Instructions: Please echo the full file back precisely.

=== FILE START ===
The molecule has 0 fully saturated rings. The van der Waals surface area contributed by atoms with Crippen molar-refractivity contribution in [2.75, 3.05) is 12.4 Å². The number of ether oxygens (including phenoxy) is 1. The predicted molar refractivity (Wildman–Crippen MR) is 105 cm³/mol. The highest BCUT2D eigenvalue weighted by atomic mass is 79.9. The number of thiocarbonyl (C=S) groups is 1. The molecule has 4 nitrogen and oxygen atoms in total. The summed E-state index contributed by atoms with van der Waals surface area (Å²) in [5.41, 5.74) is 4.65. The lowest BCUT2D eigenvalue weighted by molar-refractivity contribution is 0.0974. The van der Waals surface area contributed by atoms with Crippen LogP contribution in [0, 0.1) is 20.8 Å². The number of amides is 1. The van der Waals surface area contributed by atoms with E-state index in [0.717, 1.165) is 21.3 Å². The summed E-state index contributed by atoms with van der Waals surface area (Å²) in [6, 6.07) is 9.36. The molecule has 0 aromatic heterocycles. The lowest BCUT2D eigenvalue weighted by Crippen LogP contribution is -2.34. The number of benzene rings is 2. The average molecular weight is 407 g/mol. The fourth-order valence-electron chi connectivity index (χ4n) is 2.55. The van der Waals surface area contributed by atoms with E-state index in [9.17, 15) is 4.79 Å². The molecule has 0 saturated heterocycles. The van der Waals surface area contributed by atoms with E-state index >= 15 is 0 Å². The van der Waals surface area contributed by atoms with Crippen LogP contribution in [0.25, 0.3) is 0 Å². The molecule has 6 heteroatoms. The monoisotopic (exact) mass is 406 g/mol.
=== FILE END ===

The molecule has 0 fully saturated rings. The van der Waals surface area contributed by atoms with Crippen molar-refractivity contribution in [2.75, 3.05) is 12.4 Å². The number of ether oxygens (including phenoxy) is 1. The predicted molar refractivity (Wildman–Crippen MR) is 105 cm³/mol. The highest BCUT2D eigenvalue weighted by atomic mass is 79.9. The number of thiocarbonyl (C=S) groups is 1. The molecule has 4 nitrogen and oxygen atoms in total. The summed E-state index contributed by atoms with van der Waals surface area (Å²) in [5.41, 5.74) is 4.65. The lowest BCUT2D eigenvalue weighted by molar-refractivity contribution is 0.0974. The van der Waals surface area contributed by atoms with Crippen LogP contribution in [0, 0.1) is 20.8 Å². The number of amides is 1. The van der Waals surface area contributed by atoms with E-state index in [0.717, 1.165) is 21.3 Å². The summed E-state index contributed by atoms with van der Waals surface area (Å²) in [6, 6.07) is 9.36. The molecule has 0 aromatic heterocycles. The lowest BCUT2D eigenvalue weighted by Crippen LogP contribution is -2.34. The number of benzene rings is 2. The average molecular weight is 407 g/mol. The fourth-order valence-electron chi connectivity index (χ4n) is 2.55. The van der Waals surface area contributed by atoms with E-state index in [9.17, 15) is 4.79 Å². The molecule has 0 saturated heterocycles. The van der Waals surface area contributed by atoms with E-state index >= 15 is 0 Å². The van der Waals surface area contributed by atoms with Crippen LogP contribution in [0.25, 0.3) is 0 Å². The molecule has 6 heteroatoms. The monoisotopic (exact) mass is 406 g/mol.